So what happens when one of our keys is pressed or released? We’ll be placing some variables in these conditional statements that will determine what will be drawn to the screen. Let's start off by creating two new variables.

At the very top of your program type in var isLeft and var isRight. In the setup() function type in isLeft = false and isRight = false. Setting these two variables to true or false makes them ‘boolean values.’ Boolean values are used quite often in programming and let us know if something is true or false. In our case we’ll be using them to tell if the arrow being pressed and released is the left or right one. We initially set the values to false because we aren’t pressing either of those keys right now.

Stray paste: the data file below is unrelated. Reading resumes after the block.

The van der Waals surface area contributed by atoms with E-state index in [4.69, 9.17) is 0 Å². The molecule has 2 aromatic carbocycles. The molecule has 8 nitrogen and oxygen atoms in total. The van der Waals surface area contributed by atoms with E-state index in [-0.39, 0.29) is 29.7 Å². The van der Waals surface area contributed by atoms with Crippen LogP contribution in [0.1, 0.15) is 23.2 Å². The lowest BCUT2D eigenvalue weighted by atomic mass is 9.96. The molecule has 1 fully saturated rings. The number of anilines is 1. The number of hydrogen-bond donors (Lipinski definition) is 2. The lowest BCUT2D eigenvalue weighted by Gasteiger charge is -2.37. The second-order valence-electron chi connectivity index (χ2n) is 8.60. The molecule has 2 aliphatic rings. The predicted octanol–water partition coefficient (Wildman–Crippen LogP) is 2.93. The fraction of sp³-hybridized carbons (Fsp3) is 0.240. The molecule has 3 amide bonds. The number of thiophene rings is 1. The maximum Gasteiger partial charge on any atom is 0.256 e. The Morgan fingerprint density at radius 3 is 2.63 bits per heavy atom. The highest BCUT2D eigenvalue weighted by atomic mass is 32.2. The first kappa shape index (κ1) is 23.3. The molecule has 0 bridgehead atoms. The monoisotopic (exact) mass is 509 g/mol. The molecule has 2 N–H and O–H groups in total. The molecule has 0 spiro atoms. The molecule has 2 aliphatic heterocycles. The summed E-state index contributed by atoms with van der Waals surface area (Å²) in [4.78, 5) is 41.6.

Inside the first ‘if’ statement, in the keyPressed function, add the isLeft variable and set it to true. Add the isRight variable to the second if statement. Do the same for the keyReleased functions but set the values to false. Your code should look similar to this (I've left out the code in the draw() function, I've also added a new console.log() function, which we'll discuss next.)



var floorPos_y;
var gameChar_x;
var gameChar_y;
var isLeft; 
var isRight; 

function setup()
{
	createCanvas(1024, 695);
    floorPos_y = height * 3/4;
    gameChar_x = 300;
    gameChar_y = floorPos_y -13;
    isLeft = false; 
    isRight = false; 
}

function draw()
{ 
   ...
} 

function keyPressed()
{
    if(keyCode == LEFT_ARROW)
    {
        console.log('left arrow');
        isLeft = true;
    }
    
    else if(keyCode == RIGHT_ARROW)
    {
        console.log('right arrow');
        isRight = true;
    }
}

function keyReleased()
{
	if(keyCode == LEFT_ARROW)
    {
        console.log('left arrow');
        isLeft = false;
    }
    
    else if(keyCode == RIGHT_ARROW)
    {
        console.log('right arrow');
        isRight = false;
    }
}

Debugging with Console.log()